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Saturday, July 24, 2010

Jalapeños en Escabeche

Simply put this is a pickled jalapeño dish. Depending on what part of the world you are in, escabeche can mean a variety of things, and spelled the same way it is pronounced a variety of ways. For our purposes, it's a vinegar and oil concoction of jalapeños.

My education on the subject started when I procured a small bag of the hot peppers. My mom suggested I make "un escabeche." Since I'm half-Mexican I should have known what that was. Instead (because I'm also half-not Mexican, or Mexican't) I Googled. And found a mess of recipes that called for sugar and vinegar and oil in varying quantities and a variety of added vegetables. My mom laughed at me and gave me her very simple breakdown:

Note: even though I put these in a plastic jar for a quick bit, they should be stored in glass or ceramic containers. The acid will leech the icky stuff out of the plastic and cause a third eye or something equally bad.

Rosita's Jalapeño Escabeche 
Yields about 1-4 pints, depending on additional vegetables

1/2 pound jalapeños
1/3 cup oil
1/2 cup vinegar (apple cider is a good choice)
1 cup water
4 cloves garlic, peeled and smashed (but kept whole)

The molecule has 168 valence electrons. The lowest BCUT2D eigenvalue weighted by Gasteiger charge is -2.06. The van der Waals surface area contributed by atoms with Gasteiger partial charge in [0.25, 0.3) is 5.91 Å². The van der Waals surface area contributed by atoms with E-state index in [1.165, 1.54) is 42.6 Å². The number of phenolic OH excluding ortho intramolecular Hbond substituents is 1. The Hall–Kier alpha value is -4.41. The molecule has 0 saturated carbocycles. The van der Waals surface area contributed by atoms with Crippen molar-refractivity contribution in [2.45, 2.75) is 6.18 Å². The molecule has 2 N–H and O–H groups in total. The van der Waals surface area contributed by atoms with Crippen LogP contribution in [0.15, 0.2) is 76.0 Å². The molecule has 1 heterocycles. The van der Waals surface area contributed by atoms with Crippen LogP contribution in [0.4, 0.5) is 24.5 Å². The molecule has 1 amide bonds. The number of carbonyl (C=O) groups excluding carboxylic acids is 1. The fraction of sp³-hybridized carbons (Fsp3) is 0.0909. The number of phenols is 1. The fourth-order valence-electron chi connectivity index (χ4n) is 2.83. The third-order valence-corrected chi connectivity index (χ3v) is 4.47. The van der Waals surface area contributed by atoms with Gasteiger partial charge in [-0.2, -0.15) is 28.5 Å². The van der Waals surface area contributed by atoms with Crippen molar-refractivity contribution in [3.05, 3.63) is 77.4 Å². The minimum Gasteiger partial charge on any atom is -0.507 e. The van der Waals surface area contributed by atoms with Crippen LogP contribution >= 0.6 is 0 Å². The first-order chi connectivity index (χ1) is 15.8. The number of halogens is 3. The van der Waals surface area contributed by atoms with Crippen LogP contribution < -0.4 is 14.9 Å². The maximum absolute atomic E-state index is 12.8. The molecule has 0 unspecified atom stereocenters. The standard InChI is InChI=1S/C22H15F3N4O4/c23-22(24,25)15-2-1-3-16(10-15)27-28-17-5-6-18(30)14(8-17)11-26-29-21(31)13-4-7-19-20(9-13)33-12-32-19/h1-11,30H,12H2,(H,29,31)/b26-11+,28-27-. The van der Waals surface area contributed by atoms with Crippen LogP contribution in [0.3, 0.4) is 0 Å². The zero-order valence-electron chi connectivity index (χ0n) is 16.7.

1 shallot, thinly sliced
5-10 leaves of fresh oregano
5-10 black peppercorns (This was my father's contribution to the recipe. He is also not-Mexican.)
Optional ingredients: 1-2 carrots, handful of cauliflower florets, a small onion, etc (I only wanted to concentrate on the jalapeños, so I left all these out.)

1. Prepare the jalapeños any which way you want to preserve them. If you opt to keep them whole, cut a small X in the bottom of the pepper to allow the liquid to penetrate the insides. (As you can see from the picture, I kept some intact, sliced others).

2. Do a self-assessment. If you're heat-intolerant, you may want to discard the seeds. I did not follow my own advice here. The half-Mexican part of me took over the half-not Mexican and left ALL the seeds in.

3. Put all the ingredients in a sauce pan and bring to a boil. Open all the windows, and keep the hood fan running because boiled vinegar is pungent.

4. Once the boiling point is reached, simmer uncovered for an hour.

5. Enjoy the pungent smell of vinegar. Or go sit outside. This step is open to interpretation, but you do have an hour to kill. I chose to talk to my mom on the phone about how my Mexican side was showing itself. She was very proud.

6. Cool your concoction then store it in a glass or ceramic container. You can put in pickling jars and do a hot water bath. They'll supposedly last longer (about a month) in the fridge. Mine have been in the fridge for a week in a simple glass container and they're already half gone. So your mileage may vary.

The liquid from this recipe can also be used separately. I've used it on pizza dough to give it a golden brown crust with a spicy kick. Or as a simple spicy vinaigrette. The options are endless.

2 comments:

Marrell said...

Nice. I have never heard of this actually but I am suddenly in the mood for pupusa's to go along with this, hmmm. Any other ideas to put this on?

Paulette said...

I've put them on homemade pizza. Along with blueberries, goat cheese, and walnuts.

You can go crazy with it!